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Are you completely public with your blogs?(22 Posts)
I wondered how many of you felt wary about 'going public' with family and friends about your blogs?
My current blog (http://www.thewishatree.com) is based around my writing and everyday life and I've been more than happy to share it with everyone I know. But I've recently started a separate blog, about being an adult woman with Aspergers and I had a looong moment where I had to ask myself, Am I happy for people I know to see this?
I've decided I must do it, as I've spent most of my life being different from others and it's not as if they haven't noticed! But it was a leap of faith, to put it out there. It's a very personal blog, with lots of details about my thoughts and feelings, but I think it's essential for it to be this way, otherwise the blog would be useless to people who may be helped by it.
(It's on aspie-girl.blogspot.co.uk/ but isn't yet on the mumsnet network as I've only recently submitted it for review.)
I'd be interested in knowing how others have coped with potentially personal or revelatory blogs that can be identified with them.
I just wanted to quickly post that I've read your new blog and it blew me away. Well done you, such a brave thing to do and I can't imagine how helpful for anyone in the same position or knowing people in the same position. Keep writing. I'll definitely keep reading. Well done xxx
Thanks so much Pebbles! It means a lot to get that kind of feedback, especially as it took quite a bit of courage to write it - and to make myself identifiable at the same time! X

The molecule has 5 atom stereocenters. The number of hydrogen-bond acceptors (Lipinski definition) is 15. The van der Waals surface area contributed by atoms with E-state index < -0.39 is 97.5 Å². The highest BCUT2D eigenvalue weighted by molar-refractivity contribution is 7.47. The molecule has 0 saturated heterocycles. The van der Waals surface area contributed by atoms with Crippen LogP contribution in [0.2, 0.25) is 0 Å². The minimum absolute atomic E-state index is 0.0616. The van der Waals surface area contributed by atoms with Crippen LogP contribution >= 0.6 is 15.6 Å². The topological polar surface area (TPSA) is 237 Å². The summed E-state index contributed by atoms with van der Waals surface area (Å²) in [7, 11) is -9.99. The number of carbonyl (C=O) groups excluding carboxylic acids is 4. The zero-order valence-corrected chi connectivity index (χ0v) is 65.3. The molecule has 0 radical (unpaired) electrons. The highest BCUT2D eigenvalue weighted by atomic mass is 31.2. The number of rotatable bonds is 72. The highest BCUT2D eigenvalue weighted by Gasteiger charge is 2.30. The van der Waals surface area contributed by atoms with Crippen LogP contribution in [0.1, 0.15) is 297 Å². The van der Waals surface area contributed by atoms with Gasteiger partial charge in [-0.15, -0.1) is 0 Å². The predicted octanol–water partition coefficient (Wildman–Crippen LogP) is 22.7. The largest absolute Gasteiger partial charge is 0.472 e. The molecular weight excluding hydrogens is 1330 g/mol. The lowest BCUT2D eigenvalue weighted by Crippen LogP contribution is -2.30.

Hi there, yes my blog All At Sea is completely public. This didn't occur to me until I wrote a very personal post about recurrent miscarriage. I think my mum was surprised I had been so open about this. But why not? In being open I may help someone else... It doesn't bother me that anyone can read it... but I do sometimes wonder about what my parents will think. This is ridiculous!! I am 36! I look forward to having a look at your blog, good luck with Mumsnet sumbmission x
Sorry! Got that link wrong... its allatseascotland.blogspot.co.uk
What a lovely blog. You really gave me insight into the world of a person with Aspergers.
I am 'open' but not not open, as I blog and write under a pseudonym. Not for myself really, but for my family as we have a very unusual surname and anyone googling me would then find my family.
I share as much as I feel comfortable with but do find myself holding back a bit now that I have more readers, and more RL friends read my blog.
I'm fairly open but keep a lot of things under wraps as loads of my family and friends read my blog. I have made the occasional personal post though over the years but they're a rarity. It's not an anonymous blog though as I use my real name for my writing career so there's no point keeping my identity a secret.
However, I also have Aspergers and made a decision right at the start not to discuss it on my blog as I hate talking about it. I should imagine plenty of people who read my blog guess that I have it anyway though! ;)
You're all very brave! My blog is fairly personal - about living day to day with multiple sclerosis. But then, I think it's positive to write about the ups and downs and also to let people know that life DOES go on...and also that there can be a (very) funny/daft side to it too.
Saying that, I don't want to be immediately identifiable, as I have a fairly unusual name....
Choochy at www.stumblinginflats.com
Thanks for all the replies!
I'm also a writer, writing under my real name, so there was that moment where I thought: I either go the whole hog and come out as an aspie, with my name, visible to anyone who googles me, including people I know but don't know well...or I blog the aspieness under a pseudonym and make it as personal as I like.
I decided to go with the fully public side, as I've reached the stage where I think, okay then, off we go! I've had a very emotional and revelatory year in my personal life which has put a lot of things in perspective.
Also, I did wonder about losing friends or even business, as I also work as a private tutor. But I'm hoping to make the writing more of the career than the tutoring, so I decided I couldn't let that influence me.